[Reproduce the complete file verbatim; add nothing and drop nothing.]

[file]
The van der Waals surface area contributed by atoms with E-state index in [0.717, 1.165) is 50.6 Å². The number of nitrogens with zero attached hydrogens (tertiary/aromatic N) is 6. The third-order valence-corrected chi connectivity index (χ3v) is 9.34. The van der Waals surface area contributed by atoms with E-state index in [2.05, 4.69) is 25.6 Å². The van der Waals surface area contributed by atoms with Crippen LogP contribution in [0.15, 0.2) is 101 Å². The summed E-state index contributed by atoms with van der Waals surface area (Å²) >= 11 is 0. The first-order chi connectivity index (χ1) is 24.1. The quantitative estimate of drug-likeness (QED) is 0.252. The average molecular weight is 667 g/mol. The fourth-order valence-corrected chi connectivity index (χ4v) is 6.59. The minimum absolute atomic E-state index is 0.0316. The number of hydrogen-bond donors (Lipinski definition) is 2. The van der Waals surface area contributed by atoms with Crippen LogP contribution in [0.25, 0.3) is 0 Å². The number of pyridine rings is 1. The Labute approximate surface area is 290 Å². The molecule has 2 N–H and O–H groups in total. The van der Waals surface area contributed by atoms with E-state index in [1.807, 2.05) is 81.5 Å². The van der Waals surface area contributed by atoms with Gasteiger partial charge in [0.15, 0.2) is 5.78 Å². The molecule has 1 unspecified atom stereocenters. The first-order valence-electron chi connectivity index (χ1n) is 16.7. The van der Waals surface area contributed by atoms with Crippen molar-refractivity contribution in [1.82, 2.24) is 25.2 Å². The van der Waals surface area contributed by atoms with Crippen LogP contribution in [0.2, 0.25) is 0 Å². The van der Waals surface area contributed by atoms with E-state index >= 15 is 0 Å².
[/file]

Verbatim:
The van der Waals surface area contributed by atoms with E-state index in [0.717, 1.165) is 50.6 Å². The number of nitrogens with zero attached hydrogens (tertiary/aromatic N) is 6. The third-order valence-corrected chi connectivity index (χ3v) is 9.34. The van der Waals surface area contributed by atoms with E-state index in [2.05, 4.69) is 25.6 Å². The van der Waals surface area contributed by atoms with Crippen LogP contribution in [0.15, 0.2) is 101 Å². The summed E-state index contributed by atoms with van der Waals surface area (Å²) >= 11 is 0. The first-order chi connectivity index (χ1) is 24.1. The quantitative estimate of drug-likeness (QED) is 0.252. The average molecular weight is 667 g/mol. The fourth-order valence-corrected chi connectivity index (χ4v) is 6.59. The minimum absolute atomic E-state index is 0.0316. The number of hydrogen-bond donors (Lipinski definition) is 2. The van der Waals surface area contributed by atoms with Crippen LogP contribution in [0.25, 0.3) is 0 Å². The number of pyridine rings is 1. The Labute approximate surface area is 290 Å². The molecule has 2 N–H and O–H groups in total. The van der Waals surface area contributed by atoms with E-state index in [1.807, 2.05) is 81.5 Å². The van der Waals surface area contributed by atoms with Gasteiger partial charge in [0.15, 0.2) is 5.78 Å². The molecule has 1 unspecified atom stereocenters. The first-order valence-electron chi connectivity index (χ1n) is 16.7. The van der Waals surface area contributed by atoms with Crippen molar-refractivity contribution in [1.82, 2.24) is 25.2 Å². The van der Waals surface area contributed by atoms with Crippen LogP contribution in [0.2, 0.25) is 0 Å². The van der Waals surface area contributed by atoms with E-state index >= 15 is 0 Å².